Midsummer at Avebury – Prelude

Cynic, Going Postal

Stonehenge at midwinter had been bleak. Wet, windy, with empty bellies, full of discomfort. Discomfort, though, had been appropriate to the purpose and the season. In some years the snow fell early, and there were those who saw this as a favorable omen, silently merging the landscape into the Great White. It was certainly more cheerful whilst the snow was fresh. Last year there had been no snow, but there had been cold winds, driving and eddying downpours of rain, hissing and keening around the Stones. Not even the small fire which Tradition permitted at the centre had been possible, nor would it’s warmth have availed even those closest to it, although that indeed was not it’s purpose. In some years there was an atmosphere of peace, even of joy and exaltation as the sun slowly arose in a clear still morning, beginning to strengthen for a new round of days, and the noble spirits amongst the recently dead made their passage to join it, opening the way and so assisting those souls and spirits of lesser capacity who could follow but not initiate. Last year had not been like that. No Great One had died recently, or been present at the ceremony to bless it from either side of the Portals of Life and Death. The atmosphere had reflected unquiet earthbound spirits, who did “rage, rage against the passing of the light” because they lacked sufficient inner light to make a good Passage. For them a different ceremony had been required. All night the drums had muttered, thundered, howled and growled in concert with the weather. The pipes had shrieked and moaned like lost souls themselves. The storm intensified, lightning flickered in the murky clouds. The Old Priest had writhed and leapt, apparently in a trance of frenzy, spittle and gibberish spilling from his rain-lashed lips, until with a great scream his foot had stamped and his staff struck the earth at the same time as a mighty clap of thunder and a lightning bolt which singed the air and temporarily seared the eyeballs of the participants,signaled the acceptance of the Gods.


Midsummer at Avebury was quite different. The weather was excellent, the landscape was dotted with crowds of cheerful people, talking, walking, watching and taking part in the sporting events, picnicing, playing with children, chaffering with the hucksters and applauding the performers of tricks and plays. All the fun of the Fair.This was the most popular of the annual festivals, attracting the largest crowds, and transacting the most public business most publicly. Private and public, death and life, winter and summer, this world and the Otherworld, each has its place and it’s business and the requirements of all must be met.

Alvin Wendover considered that Wessex was lucky. Through the favour of the Gods, and the work and wisdom of ancient men, long forgotten but still admired, Wessex and it’s people had inherited the greatest and most famous and awe inspiring collection of megalithic monuments amongst the three kingdoms into which the Island of the Mighty was now divided, and he did not think there was a superior set in the rest of the world. Also, although not strictly megalithic, the exposed chalk of the Downs displayed the great hill figures and the eerie ramparts of the duns most impressively, shining white amidst the green, revealing the Great White of the Otherworld hinting of the accessibility of its allure and permanence within and underlying the mutability of the everyday world. Although not greatly talented or favoured, he himself had stood at the head of the White Horse and learned directly from the horse’s mouth. He had entered the portal opened and guarded by the Long Man. In a minor capacity he helped to restore and extend the great network of sacred places which mediated the Powers within the Land for the collective and individual benefit of those of the land. Much more recent than the very ancient times in which this relationship had been established and focused with sacred places had been the Evil Old Times when the sacred had been scorned, denied, derided, perverted and ignored. The Island of the Mighty had instead become a den of thieves, corpocrats and socialists, bureaucrats and parasitical invaders, avaricious, atheist or islamist, materialistic, canting, contemptuous, cruel and ultimately destructive first of others and finally of themselves. As in the old Grail story of the knights of an evil king who had raped and despoiled the fountain maidens whose bounty had at first been freely offered, so they had maltreated the land and it’s inhabitants. Now, Alvin was one of those who worked at healing and correcting those imbalances and preventing a recurrence. He enjoyed the festival but he had more important business here.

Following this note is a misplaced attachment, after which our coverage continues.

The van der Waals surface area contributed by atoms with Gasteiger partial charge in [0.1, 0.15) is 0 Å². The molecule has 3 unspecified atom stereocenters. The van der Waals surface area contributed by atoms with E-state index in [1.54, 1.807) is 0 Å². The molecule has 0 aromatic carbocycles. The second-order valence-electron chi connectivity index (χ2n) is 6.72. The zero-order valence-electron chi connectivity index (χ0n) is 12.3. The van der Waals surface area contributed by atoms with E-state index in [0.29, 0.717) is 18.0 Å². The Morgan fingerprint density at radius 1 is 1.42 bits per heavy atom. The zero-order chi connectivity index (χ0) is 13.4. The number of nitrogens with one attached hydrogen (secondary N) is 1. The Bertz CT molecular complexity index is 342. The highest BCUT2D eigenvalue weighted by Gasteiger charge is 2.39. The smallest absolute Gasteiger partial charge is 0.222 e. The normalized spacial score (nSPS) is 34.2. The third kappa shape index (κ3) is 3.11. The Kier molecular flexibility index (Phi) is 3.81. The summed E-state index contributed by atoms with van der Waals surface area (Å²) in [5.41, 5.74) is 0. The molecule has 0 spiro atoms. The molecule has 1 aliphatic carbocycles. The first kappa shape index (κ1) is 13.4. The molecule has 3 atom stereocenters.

Cynic ©